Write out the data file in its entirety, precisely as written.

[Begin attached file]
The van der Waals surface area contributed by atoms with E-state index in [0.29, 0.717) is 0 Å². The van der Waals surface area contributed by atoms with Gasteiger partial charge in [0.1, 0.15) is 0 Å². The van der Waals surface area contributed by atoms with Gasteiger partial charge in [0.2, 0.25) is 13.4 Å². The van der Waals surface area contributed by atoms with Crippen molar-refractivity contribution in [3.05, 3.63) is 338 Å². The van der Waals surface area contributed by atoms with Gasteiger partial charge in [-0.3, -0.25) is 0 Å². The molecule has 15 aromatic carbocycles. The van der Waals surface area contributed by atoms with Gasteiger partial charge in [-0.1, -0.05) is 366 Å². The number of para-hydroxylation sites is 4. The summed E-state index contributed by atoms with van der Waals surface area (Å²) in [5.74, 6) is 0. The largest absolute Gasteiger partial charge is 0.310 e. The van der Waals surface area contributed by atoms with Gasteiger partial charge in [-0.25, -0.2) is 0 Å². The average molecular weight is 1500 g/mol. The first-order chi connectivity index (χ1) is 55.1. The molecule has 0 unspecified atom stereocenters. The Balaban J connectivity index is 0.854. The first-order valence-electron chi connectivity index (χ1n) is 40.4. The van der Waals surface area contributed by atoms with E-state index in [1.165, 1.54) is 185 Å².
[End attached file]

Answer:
The van der Waals surface area contributed by atoms with E-state index in [0.29, 0.717) is 0 Å². The van der Waals surface area contributed by atoms with Gasteiger partial charge in [0.1, 0.15) is 0 Å². The van der Waals surface area contributed by atoms with Gasteiger partial charge in [0.2, 0.25) is 13.4 Å². The van der Waals surface area contributed by atoms with Crippen molar-refractivity contribution in [3.05, 3.63) is 338 Å². The van der Waals surface area contributed by atoms with Gasteiger partial charge in [-0.3, -0.25) is 0 Å². The molecule has 15 aromatic carbocycles. The van der Waals surface area contributed by atoms with Gasteiger partial charge in [-0.1, -0.05) is 366 Å². The number of para-hydroxylation sites is 4. The summed E-state index contributed by atoms with van der Waals surface area (Å²) in [5.74, 6) is 0. The largest absolute Gasteiger partial charge is 0.310 e. The van der Waals surface area contributed by atoms with Gasteiger partial charge in [-0.25, -0.2) is 0 Å². The average molecular weight is 1500 g/mol. The first-order chi connectivity index (χ1) is 55.1. The molecule has 0 unspecified atom stereocenters. The Balaban J connectivity index is 0.854. The first-order valence-electron chi connectivity index (χ1n) is 40.4. The van der Waals surface area contributed by atoms with E-state index in [1.165, 1.54) is 185 Å².